This story contains references to suicidal ideation that may be troubling to some readers.
“This is scary as hell.”
A woman looks up at a lemon tree in her backyard, twisting free several fruits as a voiceover lets out a nervous laugh. “It’s not that I don’t have anything to say,” she says, back to the camera, sunbathed lemons dangling overhead. “After 22 years of being officially mentally ill, I have plenty to tell.”
In this scene of serenity, of trimming and plucking and garden upkeep, this woman wonders aloud, “Do I talk about that?” From guilt to shame to gratitude and resilience, she captures the myriad of emotions that accompany sharing her experiences. She tells her story, and she is not alone.
“The Manic Monologues,” a play that first premiered on the Stanford stage in May 2019, found early success with its piercing, slice-of-life accounts of mental illness and the lives it touches. Due to the pandemic, the creators have reimagined the performances for an online platform, a virtual viewing experience that is free to all and went live on the McCarter Theatre Center’s website last Thursday.
The 21 monologues are not presented in the traditional, on-stage format. Instead, viewers are invited into a creative space reminiscent of a school classroom, complete with a teacher’s podium, a roll-out TV set and a desk littered with newspaper clippings. Hanging over the scene are 21 black silhouettes, each a snapshot of a story waiting in the wings. Once a figure is clicked, a wave of whispers emerges as all but the silhouettes fade away. One voice takes center stage as the screen goes dark.
Some about college-aged students, some about parents, some funny, some heart-wrenching, the performances capture an impressive diversity of people and experiences. Nothing about the presentations is monolithic; a woman smudges her eyeliner in the reflection of her TV, a middle-aged professor sculpts a clay bust, a mother makes an omelette in the kitchen. Sometimes it feels like the performer is telling their story directly to you, as if confiding in a close friend. Other times, it is as if the viewer takes a backseat inside the mind of someone reliving the highs and lows of their journey with mental illness.
One of the most memorable monologues for me, entitled “The window is a portal,” begins with a young man peering out his dorm window onto a quad of his college campus. A series of ornate windows fill the screen, images of grand staircases and stained-glass ceilings outlined with chalk-like sketches. As he begins to speak about his experiences with suicidal ideation, blueprints and calculus equations creep over the pictures, as if scrawled across a lecture hall blackboard. The familiar college imagery resonates with me.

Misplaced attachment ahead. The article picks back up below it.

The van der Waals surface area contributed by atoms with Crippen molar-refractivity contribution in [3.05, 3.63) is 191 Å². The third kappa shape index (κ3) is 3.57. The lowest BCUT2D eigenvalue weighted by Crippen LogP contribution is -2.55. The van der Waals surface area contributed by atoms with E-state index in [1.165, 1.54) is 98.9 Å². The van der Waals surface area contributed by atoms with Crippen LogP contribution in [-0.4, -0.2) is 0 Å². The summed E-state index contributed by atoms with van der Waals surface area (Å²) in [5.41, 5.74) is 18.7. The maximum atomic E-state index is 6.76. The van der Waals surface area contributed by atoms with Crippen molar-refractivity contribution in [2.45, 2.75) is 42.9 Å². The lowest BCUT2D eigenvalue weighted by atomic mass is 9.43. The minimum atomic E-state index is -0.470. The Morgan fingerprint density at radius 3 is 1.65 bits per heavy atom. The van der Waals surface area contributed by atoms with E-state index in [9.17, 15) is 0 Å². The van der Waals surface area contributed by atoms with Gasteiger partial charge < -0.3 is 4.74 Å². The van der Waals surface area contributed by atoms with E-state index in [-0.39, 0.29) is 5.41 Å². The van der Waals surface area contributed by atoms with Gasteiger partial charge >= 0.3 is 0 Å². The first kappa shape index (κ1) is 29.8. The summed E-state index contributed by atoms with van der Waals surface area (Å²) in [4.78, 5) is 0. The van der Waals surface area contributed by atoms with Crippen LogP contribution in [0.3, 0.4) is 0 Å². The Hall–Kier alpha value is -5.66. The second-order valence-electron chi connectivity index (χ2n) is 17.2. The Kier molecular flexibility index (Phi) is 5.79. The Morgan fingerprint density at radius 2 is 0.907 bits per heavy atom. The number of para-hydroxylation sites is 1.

As he shares these nuanced thoughts of ending his own life, he is still a college student with a curious and calculating mind. He is still human and multidimensional, more than any single emotion or thought. His experience is not twisted into a lesson or warning. It is raw and real. I felt like I knew this young man as a person, not just a vessel for his mental illness.
The focus of the Manic Monologues is to combat the stigmatized narrative surrounding mental illness, something their site regards as more fatal than the illness itself. In addition to the video monologues, the website attempts to engage viewers with several creative activities, such as doodling in colored pencil or writing a personal story on an etch-a-sketch. A corkboard littered with sticky notes offers extensive mental health resources for those seeking help, those looking to learn more and anyone who wants to help disrupt the stigma. Many of the people whose stories are shared in this performance are themselves involved with the mental health community, as counselors, authors and artists.
This performance compassionately provides a space for people to share their experiences with mental illness and allows the rest of us the opportunity to reflect, learn and engage in conversations that are long overdue.
“I’ve survived,” says the woman in the garden. “Maybe I should talk about that.”
Contact Marli Bosler at mbosler ‘at’ stanford.edu.